(meteorobs) Re: NOT off-topic: Consortium Wishes to Light Up Night Sky!?
To: Peter Bealo <peterdot firstname.lastname@example.org>
Subject: (meteorobs) Re: NOT off-topic: Consortium Wishes to Light Up Night Sky!?
From: Marco Langbroek <email@example.com nl>
Date: Mon, 22 Jun 1998 19:04:51 +0000 ()
Cc: Lew Gramer <firstname.lastname@example.org>, Internet Amateur Astronomers Catalog - Discussion <email@example.com>, Meteor Observing Mailing List <firstname.lastname@example.org>, American Meteor Society maillist <email@example.com>, International Meteor Organization News <imo-news@imodot net>, New England Light Pollution Advisory Group <firstname.lastname@example.org>, AAVSO <email@example.com ca>, Dan Green <firstname.lastname@example.org edu>, The ASTRO Mailing List <email@example.com>, Amateur Telescope Makers of Boston <firstname.lastname@example.org>, North Shore Amateur Astronomy Club <email@example.com>
Peter, Lew and others,
Thanks for the e-mail address Peter. I certainly will let the persons
behind the project know my concerns, and like you I would like to advice
everybody to do so, also those not immidiately concerned with coming
Novembers experiment. This really does give some headaches, for serious
problems can occur for those in the path of such a thing:
Things that bright can easily damage expensive equipment -e.g. when one
of these things appears when our image-intensified meteor video camera's
are operational, the very expensive image intensifying tube will be
damaged beyond repair. That would not only be a serious financial loss,
but it could instantly ruin a serious scientific observing effort.
Note that the experiment is scheduled only one week before the Leonid
storm apparition (!) that is expected for November 17 and one of the
major astronomic events of this decade!! There are some serious
and important observational campaign going on around that time.
Consider what would happen with -due to some reason- one week delay in
high Northern hemisphere observers could then be confronted with such a
bright object during the storm... with perhaps a loss of unique
observational data. Note that there will not be a true second chance,
perhaps only another apparition at storm levels in 1999 and then nothing
for at least 33 year. Or even longer, given that the Tempel-Tuttle orbit
configuration is much less favourable after the current return. One good
thing is that in the case the thing is still in orbit at November 17 it will
perhaps be zapped by meteoroids -a perfect natural revenge.....
Dutch Meteor Society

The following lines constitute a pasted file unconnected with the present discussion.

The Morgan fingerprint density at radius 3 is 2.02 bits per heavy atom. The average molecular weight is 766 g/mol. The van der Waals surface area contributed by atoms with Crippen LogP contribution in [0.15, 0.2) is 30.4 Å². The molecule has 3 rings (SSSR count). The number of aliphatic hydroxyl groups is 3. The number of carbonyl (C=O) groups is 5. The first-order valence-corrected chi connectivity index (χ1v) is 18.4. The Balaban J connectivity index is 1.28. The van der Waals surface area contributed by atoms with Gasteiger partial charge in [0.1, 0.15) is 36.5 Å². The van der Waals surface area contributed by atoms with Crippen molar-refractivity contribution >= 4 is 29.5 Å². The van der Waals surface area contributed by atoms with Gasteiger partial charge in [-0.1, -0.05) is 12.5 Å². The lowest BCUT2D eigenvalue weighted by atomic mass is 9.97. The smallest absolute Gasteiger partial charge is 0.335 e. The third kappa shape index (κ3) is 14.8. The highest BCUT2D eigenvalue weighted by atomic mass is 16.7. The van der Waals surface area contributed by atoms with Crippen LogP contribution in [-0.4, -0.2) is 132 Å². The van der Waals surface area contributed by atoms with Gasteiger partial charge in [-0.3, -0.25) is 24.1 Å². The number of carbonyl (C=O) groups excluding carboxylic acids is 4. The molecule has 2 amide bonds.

Op Mon, 22 Jun 1998, Peter Bealo schreef:
> Lew and company:
> If you don't like this scheme, perhaps you could each begin as I did,
> e-mail your thoughts to the contact person for this program:
> You can see my letter on sci.astro.amateur
> Perhaps a petitiion drive through our elected officials and UN ambassador
> should come next?!?!
> Peter Bealo
> At 03:23 PM 6/19/98 -0400, Lew Gramer wrote:
> >Forgive me if this wild scheme is already generally known,
> >and far be it from me to be alarmist, BUT...
> >The following excerpt is from the online pages of "New
> >Scientist" magazine. Review their complete article at:
> > "London, Brussels, Seattle and Kiev will be
> > just some of the cities lit up from space in
> > November if an ambitious Russian experiment
> > goes to plan. A consortium of aerospace companies
> > intends to launch a giant mirror that will reflect
> > sunlight down to Earth, appearing up to **ten times
> > as bright as the full Moon**. [!]
> > "The experiment, called Znamya 275, is the
> > brainchild of the Space Regatta Consortium
> > (SRC). The companies involved, led by Energia of
> > Korolev, near Moscow, hope that a successful test
> > will drum up interest in their plan to use up to 200
> > such reflectors to bring sunlight to the Arctic
> > during the dark days of winter.
> > "Astronomers are aghast. If the idea catches on,
> > they say, it could spell the end of ground-based
> > astronomy by dazzling their telescopes. "I cringe to
> > think that we could lose the night sky because of
> > all these companies with their brain-dead ideas,"
> > says Daniel Green, an astronomer at the
> > Harvard-Smithsonian Center for Astrophysics in
> > Cambridge, Massachusetts."
> Peter Bealo